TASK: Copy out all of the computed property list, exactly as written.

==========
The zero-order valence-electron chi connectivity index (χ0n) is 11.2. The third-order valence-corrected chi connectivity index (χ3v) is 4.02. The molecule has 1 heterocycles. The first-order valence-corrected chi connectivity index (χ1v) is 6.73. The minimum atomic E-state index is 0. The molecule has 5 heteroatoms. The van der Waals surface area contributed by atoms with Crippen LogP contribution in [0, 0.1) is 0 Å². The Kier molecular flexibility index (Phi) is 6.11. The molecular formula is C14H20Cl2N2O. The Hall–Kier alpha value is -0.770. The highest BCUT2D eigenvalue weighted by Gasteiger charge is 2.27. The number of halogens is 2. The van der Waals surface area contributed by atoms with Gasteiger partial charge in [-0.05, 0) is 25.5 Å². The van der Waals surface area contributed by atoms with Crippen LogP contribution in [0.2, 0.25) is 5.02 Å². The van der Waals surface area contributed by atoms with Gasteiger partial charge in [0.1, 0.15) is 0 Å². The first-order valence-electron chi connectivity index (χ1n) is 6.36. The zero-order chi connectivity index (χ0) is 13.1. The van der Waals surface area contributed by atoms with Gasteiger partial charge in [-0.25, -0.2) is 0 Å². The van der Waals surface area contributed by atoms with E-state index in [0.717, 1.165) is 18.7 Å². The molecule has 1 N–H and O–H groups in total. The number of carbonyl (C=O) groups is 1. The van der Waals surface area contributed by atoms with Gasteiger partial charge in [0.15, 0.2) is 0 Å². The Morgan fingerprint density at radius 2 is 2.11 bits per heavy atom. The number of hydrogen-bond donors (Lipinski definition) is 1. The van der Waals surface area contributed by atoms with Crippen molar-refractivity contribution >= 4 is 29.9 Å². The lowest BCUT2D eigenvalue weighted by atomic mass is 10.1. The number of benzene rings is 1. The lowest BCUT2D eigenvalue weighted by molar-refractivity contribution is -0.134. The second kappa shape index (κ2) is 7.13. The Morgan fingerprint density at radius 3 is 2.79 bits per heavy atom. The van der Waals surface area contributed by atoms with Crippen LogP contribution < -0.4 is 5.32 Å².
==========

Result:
The zero-order valence-electron chi connectivity index (χ0n) is 11.2. The third-order valence-corrected chi connectivity index (χ3v) is 4.02. The molecule has 1 heterocycles. The first-order valence-corrected chi connectivity index (χ1v) is 6.73. The minimum atomic E-state index is 0. The molecule has 5 heteroatoms. The van der Waals surface area contributed by atoms with Crippen LogP contribution in [0, 0.1) is 0 Å². The Kier molecular flexibility index (Phi) is 6.11. The molecular formula is C14H20Cl2N2O. The Hall–Kier alpha value is -0.770. The highest BCUT2D eigenvalue weighted by Gasteiger charge is 2.27. The number of halogens is 2. The van der Waals surface area contributed by atoms with Gasteiger partial charge in [-0.05, 0) is 25.5 Å². The van der Waals surface area contributed by atoms with Crippen LogP contribution in [0.2, 0.25) is 5.02 Å². The van der Waals surface area contributed by atoms with Gasteiger partial charge in [0.1, 0.15) is 0 Å². The first-order valence-electron chi connectivity index (χ1n) is 6.36. The zero-order chi connectivity index (χ0) is 13.1. The van der Waals surface area contributed by atoms with Gasteiger partial charge in [-0.25, -0.2) is 0 Å². The van der Waals surface area contributed by atoms with E-state index in [0.717, 1.165) is 18.7 Å². The molecule has 1 N–H and O–H groups in total. The number of carbonyl (C=O) groups is 1. The van der Waals surface area contributed by atoms with Gasteiger partial charge in [0.15, 0.2) is 0 Å². The Morgan fingerprint density at radius 2 is 2.11 bits per heavy atom. The number of hydrogen-bond donors (Lipinski definition) is 1. The van der Waals surface area contributed by atoms with Crippen molar-refractivity contribution >= 4 is 29.9 Å². The lowest BCUT2D eigenvalue weighted by atomic mass is 10.1. The number of benzene rings is 1. The lowest BCUT2D eigenvalue weighted by molar-refractivity contribution is -0.134. The second kappa shape index (κ2) is 7.13. The Morgan fingerprint density at radius 3 is 2.79 bits per heavy atom. The van der Waals surface area contributed by atoms with Crippen LogP contribution < -0.4 is 5.32 Å².